This is something I’ve observed as well. Interestingly this fate befalls men too, but only if they are playing as female characters, in which case a special level of forum troll hell is reserved for them. But even there, the issue is association with the feminine, the idea that women serve only as Trojan horses to invade male space and undermine it from within. If a woman is found to have ERPed with guildmates, or heaven forefend a guild officer, she will immediately be accused of doing this for no reason other than personal material gain. The stereotype of women sexually manipulating men to gain material goods and wealth is still disturbingly popular, and in online gaming ERP is seen as women’s tool of choice for doing so. It is this broad stereotype of woman-as-manipulator that attacks both women playing as women, and men playing as women.
It is also an inhibiting force on people who roleplay women’s sexuality.
Rosethorn recalled an interesting and rare case of a male character found to be ERPing with a female raiding guild officer and how her erstwhile GM opined upon it:
Rosethorn: We don’t have a word for male characters who use sex for manipulative ends. Not a clear word, just metaphors.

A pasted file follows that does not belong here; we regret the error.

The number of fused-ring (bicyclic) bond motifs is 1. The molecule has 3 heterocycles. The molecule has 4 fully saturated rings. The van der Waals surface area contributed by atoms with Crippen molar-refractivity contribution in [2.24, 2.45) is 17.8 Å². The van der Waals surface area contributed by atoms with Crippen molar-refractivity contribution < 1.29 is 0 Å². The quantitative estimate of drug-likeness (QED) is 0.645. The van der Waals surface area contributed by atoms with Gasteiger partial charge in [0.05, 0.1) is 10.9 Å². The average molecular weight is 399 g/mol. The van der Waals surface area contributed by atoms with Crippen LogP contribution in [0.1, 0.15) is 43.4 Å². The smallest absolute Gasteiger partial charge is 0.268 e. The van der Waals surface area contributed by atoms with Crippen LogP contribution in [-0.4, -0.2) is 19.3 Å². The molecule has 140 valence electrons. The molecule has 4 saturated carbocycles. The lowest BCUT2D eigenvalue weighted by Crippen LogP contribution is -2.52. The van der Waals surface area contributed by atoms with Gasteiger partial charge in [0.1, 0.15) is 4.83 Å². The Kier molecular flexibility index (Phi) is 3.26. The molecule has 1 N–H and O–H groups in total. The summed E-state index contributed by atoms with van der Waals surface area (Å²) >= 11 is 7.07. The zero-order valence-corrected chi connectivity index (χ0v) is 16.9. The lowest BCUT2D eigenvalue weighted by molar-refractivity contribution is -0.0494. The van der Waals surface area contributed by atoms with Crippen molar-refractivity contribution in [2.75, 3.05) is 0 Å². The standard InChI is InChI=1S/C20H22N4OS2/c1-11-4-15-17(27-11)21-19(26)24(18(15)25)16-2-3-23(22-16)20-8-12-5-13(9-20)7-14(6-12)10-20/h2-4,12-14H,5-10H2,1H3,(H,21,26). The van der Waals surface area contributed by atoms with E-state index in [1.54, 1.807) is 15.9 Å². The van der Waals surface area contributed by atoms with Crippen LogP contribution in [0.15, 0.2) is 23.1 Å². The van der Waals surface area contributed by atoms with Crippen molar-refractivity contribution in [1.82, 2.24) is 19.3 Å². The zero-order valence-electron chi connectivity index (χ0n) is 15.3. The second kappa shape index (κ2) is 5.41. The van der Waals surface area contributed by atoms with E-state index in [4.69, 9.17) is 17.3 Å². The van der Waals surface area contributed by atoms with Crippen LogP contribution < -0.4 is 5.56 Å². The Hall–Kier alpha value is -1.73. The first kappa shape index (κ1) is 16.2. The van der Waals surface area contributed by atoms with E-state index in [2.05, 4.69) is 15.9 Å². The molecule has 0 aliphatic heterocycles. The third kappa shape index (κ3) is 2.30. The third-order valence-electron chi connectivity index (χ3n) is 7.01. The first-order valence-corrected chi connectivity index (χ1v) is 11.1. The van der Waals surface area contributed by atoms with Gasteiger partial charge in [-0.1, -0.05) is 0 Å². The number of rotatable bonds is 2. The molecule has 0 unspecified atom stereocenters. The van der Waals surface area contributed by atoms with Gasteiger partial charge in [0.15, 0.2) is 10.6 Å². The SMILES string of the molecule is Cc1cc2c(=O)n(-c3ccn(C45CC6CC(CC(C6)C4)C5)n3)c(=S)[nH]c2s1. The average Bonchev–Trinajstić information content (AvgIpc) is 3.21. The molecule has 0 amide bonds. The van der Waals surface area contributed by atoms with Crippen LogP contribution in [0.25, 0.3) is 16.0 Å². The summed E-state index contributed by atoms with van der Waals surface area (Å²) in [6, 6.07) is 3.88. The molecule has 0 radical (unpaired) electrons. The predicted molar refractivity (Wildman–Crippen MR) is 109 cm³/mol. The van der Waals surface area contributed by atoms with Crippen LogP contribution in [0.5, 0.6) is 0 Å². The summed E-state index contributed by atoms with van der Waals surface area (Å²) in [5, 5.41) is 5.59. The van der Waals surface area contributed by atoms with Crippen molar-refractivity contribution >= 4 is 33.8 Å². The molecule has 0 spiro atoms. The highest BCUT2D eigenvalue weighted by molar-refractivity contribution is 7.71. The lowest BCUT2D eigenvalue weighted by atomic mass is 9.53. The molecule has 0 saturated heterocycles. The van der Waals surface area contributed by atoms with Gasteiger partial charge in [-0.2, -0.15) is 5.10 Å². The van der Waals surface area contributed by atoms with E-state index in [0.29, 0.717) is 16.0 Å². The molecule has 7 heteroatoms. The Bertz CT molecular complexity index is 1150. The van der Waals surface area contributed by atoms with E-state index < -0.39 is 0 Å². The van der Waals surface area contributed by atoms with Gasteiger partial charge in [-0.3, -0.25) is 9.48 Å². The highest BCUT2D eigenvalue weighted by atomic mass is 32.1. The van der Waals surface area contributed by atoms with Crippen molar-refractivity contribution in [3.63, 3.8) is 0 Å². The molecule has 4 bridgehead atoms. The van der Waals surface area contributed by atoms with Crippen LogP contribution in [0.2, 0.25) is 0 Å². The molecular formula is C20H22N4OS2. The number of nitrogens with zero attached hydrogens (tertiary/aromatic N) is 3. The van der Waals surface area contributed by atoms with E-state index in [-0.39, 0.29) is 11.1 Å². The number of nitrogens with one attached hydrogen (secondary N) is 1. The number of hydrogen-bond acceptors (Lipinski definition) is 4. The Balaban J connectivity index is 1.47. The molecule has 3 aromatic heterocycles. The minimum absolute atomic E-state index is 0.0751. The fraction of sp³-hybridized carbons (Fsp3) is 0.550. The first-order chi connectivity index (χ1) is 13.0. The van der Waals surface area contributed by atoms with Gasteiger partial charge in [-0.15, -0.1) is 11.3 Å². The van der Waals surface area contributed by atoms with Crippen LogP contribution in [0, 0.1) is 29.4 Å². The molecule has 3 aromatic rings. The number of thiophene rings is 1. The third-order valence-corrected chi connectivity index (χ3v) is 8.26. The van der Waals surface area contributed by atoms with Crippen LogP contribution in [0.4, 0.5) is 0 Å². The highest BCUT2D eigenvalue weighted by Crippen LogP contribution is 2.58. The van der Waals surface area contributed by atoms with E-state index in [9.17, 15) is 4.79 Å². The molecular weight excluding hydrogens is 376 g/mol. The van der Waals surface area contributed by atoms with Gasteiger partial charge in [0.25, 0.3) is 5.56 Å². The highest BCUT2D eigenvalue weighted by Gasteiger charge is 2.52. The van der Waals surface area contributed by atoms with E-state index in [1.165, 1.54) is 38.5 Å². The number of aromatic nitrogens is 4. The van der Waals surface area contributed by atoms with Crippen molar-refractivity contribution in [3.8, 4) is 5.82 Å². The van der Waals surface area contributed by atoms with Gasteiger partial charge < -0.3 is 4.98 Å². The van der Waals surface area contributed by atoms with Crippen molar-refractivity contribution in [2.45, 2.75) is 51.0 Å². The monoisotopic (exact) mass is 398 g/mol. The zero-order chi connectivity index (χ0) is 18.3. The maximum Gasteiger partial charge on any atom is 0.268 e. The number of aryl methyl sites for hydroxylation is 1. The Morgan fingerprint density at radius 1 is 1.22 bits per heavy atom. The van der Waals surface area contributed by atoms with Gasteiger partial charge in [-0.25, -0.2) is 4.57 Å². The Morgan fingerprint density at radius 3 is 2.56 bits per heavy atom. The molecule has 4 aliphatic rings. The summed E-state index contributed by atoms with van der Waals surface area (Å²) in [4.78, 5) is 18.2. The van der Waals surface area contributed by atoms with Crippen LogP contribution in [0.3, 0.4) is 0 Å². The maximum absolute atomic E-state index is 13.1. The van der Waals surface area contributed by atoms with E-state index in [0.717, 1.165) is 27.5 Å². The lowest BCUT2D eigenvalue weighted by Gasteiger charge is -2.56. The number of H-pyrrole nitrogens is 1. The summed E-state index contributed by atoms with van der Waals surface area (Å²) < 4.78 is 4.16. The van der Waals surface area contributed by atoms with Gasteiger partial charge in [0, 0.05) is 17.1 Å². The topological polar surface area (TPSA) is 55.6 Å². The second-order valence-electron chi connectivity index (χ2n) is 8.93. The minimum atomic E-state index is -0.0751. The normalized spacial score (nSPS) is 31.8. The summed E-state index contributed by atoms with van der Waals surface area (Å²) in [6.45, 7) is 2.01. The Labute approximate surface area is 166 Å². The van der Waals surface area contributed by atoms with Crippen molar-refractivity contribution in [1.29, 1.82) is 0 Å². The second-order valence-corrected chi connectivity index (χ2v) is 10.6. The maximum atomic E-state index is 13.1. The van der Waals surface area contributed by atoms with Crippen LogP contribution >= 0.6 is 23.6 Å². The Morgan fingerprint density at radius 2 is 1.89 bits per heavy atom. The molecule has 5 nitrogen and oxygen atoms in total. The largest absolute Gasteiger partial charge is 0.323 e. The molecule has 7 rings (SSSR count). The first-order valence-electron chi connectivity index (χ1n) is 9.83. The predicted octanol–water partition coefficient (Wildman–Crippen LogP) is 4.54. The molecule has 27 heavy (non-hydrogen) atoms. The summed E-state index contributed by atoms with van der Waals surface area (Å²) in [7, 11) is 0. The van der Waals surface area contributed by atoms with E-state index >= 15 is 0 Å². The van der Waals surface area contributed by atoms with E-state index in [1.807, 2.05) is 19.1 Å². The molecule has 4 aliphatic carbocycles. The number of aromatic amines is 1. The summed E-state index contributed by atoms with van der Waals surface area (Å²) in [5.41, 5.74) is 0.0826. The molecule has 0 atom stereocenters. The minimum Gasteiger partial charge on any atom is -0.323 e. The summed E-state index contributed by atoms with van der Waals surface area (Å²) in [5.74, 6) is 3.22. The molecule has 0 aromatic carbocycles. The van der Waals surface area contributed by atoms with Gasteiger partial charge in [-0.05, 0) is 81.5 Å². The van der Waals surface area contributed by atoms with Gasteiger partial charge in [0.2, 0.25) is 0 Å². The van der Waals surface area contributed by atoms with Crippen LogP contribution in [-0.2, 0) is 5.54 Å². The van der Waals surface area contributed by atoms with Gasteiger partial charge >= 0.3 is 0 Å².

Rosethorn: There are cases where two characters sleeping together lead to guild drama, loot distribution issues, etc.
Rosethorn: Actually, yes. I do know of such an accusation, justified or otherwise, in which the leader of a raiding guild on Northshire Abbey(female character) was being derided in private by my asshole GM at the time, for “cybering” with a male character in that same guild, a warrior geared to his teeth in epics.
Rosethorn: The attitude wasn’t so much that the warrior was a slut using sex to get more loot from his guildmistress.
Rosethorn: But rather that he was a big, dumb idiot who didn’t deserve what he got, but was getting by on being screwed by the GM’s female character. Someone with dumb luck. It was still the guildmistress insulted for being a whore.